Friday, December 18, 2020

Hilary Mantel's "The Mirror and the Light": Book Review

Fantastic. It helped for me to have seen, in the interim between Bring Up the Bodies and this final installment of the trilogy, both the televised Wolf Hall adaptation of the first and second books and The Tudors series. Even so, I had to keep flipping to the cast of characters listed in the book’s front to remember who’s who among all the Thomases and Lords of this and Earls of that shire. That being said, Hilary Mantel provides a vivid, convincing and gripping finale to the saga of Thomas Cromwell. The span encompasses the aftermath of Anne Boleyn’s execution up through the pending marriage of King Henry VIII to his fifth wife, young Katharine Howard.

Cromwell engineers the occasional rise of his proteges or the frequent fall of his rivals. However, power struggles as moderate and reformist factions of Protestants clash will place Cromwell under suspicion for his radical Lutheran sympathies. Mantel, using deft renderings of an indirect first-person narration as if burrowed inside her protagonist’s consciousness, delivers a relentless, compelling evocation of a crafty consultant to the Crown who must survive machinations of a religious revolt and a political subversion he has long planted. This voice churns on, sardonic, sharp and ultimately self-consuming, as Cromwell reckons with his fate. The author immerses you into deadly tumult, where intelligence battles against emotion, and idealism against revenge.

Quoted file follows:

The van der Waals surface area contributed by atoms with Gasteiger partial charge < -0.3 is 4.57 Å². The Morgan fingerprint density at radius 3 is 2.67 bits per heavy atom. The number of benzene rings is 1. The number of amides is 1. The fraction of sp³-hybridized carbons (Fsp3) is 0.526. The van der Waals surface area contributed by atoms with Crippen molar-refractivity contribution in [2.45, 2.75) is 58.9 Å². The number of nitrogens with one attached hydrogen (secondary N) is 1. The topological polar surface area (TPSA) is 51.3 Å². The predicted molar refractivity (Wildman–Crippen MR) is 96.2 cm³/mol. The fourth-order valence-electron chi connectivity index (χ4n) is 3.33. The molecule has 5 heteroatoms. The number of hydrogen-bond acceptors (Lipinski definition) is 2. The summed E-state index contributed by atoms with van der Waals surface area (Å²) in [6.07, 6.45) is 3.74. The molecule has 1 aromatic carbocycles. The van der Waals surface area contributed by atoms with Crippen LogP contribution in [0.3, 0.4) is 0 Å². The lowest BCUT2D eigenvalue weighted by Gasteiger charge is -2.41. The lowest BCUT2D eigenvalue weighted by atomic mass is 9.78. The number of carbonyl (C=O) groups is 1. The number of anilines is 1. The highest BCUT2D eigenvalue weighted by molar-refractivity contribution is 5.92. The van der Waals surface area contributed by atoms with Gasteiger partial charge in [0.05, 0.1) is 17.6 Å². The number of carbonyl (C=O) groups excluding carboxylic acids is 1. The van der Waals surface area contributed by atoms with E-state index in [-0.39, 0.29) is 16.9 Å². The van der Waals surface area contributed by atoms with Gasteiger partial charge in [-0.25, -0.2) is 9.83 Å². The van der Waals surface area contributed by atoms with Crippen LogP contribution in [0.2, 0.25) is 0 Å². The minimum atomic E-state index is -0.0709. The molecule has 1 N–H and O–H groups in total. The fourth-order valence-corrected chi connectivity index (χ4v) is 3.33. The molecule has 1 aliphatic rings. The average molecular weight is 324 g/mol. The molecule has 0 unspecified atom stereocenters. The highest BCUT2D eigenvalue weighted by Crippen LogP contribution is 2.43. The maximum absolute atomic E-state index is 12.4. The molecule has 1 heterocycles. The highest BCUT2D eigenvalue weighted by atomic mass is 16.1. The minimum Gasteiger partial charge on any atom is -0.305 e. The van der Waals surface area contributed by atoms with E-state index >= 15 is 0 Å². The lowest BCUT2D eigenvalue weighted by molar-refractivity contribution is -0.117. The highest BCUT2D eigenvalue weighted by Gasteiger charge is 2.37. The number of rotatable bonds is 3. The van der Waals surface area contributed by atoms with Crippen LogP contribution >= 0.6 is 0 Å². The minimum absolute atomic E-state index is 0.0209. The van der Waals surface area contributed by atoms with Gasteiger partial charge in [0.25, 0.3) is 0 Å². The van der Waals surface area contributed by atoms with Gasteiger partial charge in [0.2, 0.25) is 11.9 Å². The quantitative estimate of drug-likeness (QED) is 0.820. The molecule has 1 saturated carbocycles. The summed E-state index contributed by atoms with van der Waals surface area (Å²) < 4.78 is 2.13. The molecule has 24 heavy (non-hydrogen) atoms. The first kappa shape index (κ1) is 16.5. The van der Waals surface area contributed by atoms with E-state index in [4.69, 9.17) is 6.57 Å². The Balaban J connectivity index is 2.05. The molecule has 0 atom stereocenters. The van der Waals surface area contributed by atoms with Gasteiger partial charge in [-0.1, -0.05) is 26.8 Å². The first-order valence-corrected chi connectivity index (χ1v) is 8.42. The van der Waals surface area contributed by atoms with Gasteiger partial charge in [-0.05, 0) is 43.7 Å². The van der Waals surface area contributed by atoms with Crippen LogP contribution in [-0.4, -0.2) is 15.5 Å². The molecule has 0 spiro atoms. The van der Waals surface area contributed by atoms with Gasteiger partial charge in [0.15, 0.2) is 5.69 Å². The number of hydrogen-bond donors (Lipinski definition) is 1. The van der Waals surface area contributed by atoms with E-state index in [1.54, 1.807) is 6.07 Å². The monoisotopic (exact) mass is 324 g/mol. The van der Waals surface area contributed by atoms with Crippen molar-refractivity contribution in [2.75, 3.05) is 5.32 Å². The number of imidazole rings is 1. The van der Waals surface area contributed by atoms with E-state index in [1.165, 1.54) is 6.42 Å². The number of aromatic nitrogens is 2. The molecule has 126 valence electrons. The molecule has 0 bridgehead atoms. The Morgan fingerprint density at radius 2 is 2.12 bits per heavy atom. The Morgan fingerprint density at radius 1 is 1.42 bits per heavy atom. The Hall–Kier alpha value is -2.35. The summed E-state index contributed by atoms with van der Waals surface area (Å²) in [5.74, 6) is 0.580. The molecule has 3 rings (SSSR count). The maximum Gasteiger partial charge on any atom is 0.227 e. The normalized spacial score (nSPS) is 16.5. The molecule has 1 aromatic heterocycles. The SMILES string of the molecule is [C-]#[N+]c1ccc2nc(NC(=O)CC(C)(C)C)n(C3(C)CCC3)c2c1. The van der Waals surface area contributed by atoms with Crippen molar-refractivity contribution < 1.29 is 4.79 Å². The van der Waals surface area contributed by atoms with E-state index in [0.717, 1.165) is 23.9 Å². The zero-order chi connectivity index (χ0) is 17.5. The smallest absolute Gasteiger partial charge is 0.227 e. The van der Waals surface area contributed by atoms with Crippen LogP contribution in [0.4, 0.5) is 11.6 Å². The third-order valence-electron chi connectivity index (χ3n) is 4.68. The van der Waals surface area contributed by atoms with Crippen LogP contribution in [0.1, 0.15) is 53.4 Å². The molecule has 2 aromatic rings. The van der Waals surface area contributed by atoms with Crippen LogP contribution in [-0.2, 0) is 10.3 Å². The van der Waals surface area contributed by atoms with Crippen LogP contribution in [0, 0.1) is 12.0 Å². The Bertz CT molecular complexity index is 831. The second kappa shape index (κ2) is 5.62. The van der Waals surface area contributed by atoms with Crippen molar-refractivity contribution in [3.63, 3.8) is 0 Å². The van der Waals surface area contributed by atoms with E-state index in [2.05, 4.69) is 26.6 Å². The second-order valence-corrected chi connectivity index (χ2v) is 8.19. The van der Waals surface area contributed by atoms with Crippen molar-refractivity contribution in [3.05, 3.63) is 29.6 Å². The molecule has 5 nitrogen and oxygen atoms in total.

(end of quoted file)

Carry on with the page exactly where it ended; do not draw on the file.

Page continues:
Hilary Mantel deserved her third Booker Prize in 2020—she won back-to-back for her first two titles—for her culmination of a decade’s love and labor spent convincingly conjuring up the scenes, smells and sensations of early 16th-century England. Hindsight may well show the award went to a less qualified contender than this harrowing, intricate portrayal of pride and payback. – John L. Murphy

Best Books of 2020 list at Spectrum Culture 12/13/20